I happened to look at the front page of The Australian today, something I don’t do very often. Of five front-page stories, one was a brief teaser for a business story about Channel 9. The other four were hit pieces on the Federal government. Even a piece on increasing inequality was presented as an attack on Wayne Swan. One (on asylum seekers) was accompanied by an “opinion” piece by Greg Sheridan, notable for the fact that it was more sober and balance than the “news” story on which Sheridan was commenting.
As I’ve said before, I don’t see this as a problem requiring a regulatory solution, as suggested by the Finkelstein Report. Rather, we simply need to recognise that 20th century assumptions about “the press” have ceased to be applicable. The Australian looks like a 20th century newspaper, just as Fox resembles a 20th century US TV network, but both are far more like political blogs in terms of their content and operating procedures.
An obvious implication is that, while Murdoch should be free to publish whatever he likes, his employees should not be accorded any of the special privileges that were routinely accorded to journalists in the 20th century, such as press passes, access to press conferences, special privileges shielding sources and so on. These should either be made available to everyone, or restricted to media organizations willing to commit to factual reporting, fair treatment of the issues in news stories and so on.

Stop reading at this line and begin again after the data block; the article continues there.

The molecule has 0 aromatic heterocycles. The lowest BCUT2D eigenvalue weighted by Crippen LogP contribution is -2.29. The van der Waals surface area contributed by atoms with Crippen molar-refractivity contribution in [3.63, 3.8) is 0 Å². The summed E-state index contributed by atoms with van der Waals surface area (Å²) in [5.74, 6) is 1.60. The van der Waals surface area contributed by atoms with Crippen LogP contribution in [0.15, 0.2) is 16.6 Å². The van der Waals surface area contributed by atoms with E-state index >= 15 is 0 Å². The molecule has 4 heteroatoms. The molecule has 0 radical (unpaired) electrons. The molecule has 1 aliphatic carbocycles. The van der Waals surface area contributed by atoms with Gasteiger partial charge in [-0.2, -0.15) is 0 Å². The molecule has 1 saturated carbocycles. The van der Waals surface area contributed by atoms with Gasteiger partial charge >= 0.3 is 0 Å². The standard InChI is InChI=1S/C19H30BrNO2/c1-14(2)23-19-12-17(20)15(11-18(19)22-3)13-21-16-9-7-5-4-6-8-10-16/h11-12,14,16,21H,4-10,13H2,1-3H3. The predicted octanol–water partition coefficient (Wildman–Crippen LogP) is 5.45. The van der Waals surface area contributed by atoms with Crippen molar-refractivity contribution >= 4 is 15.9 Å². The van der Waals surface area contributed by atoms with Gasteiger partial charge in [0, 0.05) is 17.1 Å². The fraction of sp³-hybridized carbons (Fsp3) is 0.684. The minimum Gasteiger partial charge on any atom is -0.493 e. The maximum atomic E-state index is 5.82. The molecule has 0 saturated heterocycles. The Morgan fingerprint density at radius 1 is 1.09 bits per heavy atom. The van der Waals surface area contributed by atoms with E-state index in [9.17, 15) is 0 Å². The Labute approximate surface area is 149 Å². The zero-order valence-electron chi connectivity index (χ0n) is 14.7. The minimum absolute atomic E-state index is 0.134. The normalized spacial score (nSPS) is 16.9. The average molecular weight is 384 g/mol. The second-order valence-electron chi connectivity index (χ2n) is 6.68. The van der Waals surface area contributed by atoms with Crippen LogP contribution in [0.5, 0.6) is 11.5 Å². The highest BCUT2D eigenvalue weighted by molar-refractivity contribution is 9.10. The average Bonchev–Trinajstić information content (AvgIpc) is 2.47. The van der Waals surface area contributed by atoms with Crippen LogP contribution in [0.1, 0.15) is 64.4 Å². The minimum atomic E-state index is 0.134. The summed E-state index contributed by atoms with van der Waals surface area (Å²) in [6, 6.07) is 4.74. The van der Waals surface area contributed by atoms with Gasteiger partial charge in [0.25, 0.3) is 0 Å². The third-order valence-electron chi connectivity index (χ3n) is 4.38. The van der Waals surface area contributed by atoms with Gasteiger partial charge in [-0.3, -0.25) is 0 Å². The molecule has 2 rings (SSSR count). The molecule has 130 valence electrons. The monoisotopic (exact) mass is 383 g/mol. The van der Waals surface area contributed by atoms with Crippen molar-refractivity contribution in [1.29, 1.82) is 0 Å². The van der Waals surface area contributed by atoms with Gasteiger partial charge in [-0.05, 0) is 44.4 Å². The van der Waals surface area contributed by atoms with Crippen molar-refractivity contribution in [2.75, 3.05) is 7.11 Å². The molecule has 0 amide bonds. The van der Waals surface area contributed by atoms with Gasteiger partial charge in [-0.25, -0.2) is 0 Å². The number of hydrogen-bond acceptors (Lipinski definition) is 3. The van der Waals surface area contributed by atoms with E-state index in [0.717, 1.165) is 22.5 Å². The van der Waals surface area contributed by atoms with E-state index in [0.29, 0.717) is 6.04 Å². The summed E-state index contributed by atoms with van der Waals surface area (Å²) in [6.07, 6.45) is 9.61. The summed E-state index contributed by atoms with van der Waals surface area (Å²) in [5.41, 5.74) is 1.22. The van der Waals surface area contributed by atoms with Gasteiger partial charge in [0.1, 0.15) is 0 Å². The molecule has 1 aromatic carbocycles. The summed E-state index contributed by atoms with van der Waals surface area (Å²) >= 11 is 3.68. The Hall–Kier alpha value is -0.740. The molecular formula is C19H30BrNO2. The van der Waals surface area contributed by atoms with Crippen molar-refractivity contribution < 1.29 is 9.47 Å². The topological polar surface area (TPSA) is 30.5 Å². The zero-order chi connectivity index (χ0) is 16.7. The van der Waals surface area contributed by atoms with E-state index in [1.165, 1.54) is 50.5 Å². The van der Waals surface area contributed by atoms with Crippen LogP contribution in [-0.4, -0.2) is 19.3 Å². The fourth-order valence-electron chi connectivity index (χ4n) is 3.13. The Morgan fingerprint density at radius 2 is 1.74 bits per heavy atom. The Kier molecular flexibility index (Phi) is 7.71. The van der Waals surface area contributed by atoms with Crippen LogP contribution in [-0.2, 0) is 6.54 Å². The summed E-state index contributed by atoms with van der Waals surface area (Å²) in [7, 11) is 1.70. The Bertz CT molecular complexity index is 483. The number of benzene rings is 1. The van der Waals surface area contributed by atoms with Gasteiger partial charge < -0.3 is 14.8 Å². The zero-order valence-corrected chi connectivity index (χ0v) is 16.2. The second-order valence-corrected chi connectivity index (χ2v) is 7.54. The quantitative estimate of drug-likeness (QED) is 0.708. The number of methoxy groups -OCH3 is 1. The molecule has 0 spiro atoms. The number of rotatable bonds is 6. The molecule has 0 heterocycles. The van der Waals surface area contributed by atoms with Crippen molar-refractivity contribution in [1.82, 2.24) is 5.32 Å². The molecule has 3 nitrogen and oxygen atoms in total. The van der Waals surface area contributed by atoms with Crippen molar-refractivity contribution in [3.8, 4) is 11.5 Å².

The most important asset of the traditional media is not a formal privilege but the assumption that journalists, unlike you and me, have a right to ask questions of perfect strangers on matters of all kinds, and to expect an answer. In a context where the answer is bound to be used dishonestly, this makes no sense.
If I were advising the government at this point, I would suggest a routine policy of “no comment” in response to any question from an employee of News Limited. Obama tried this with Fox News early on, but other news organizations threatened to boycott his press conferences in solidarity and he backed down. That was, I think, a mistake.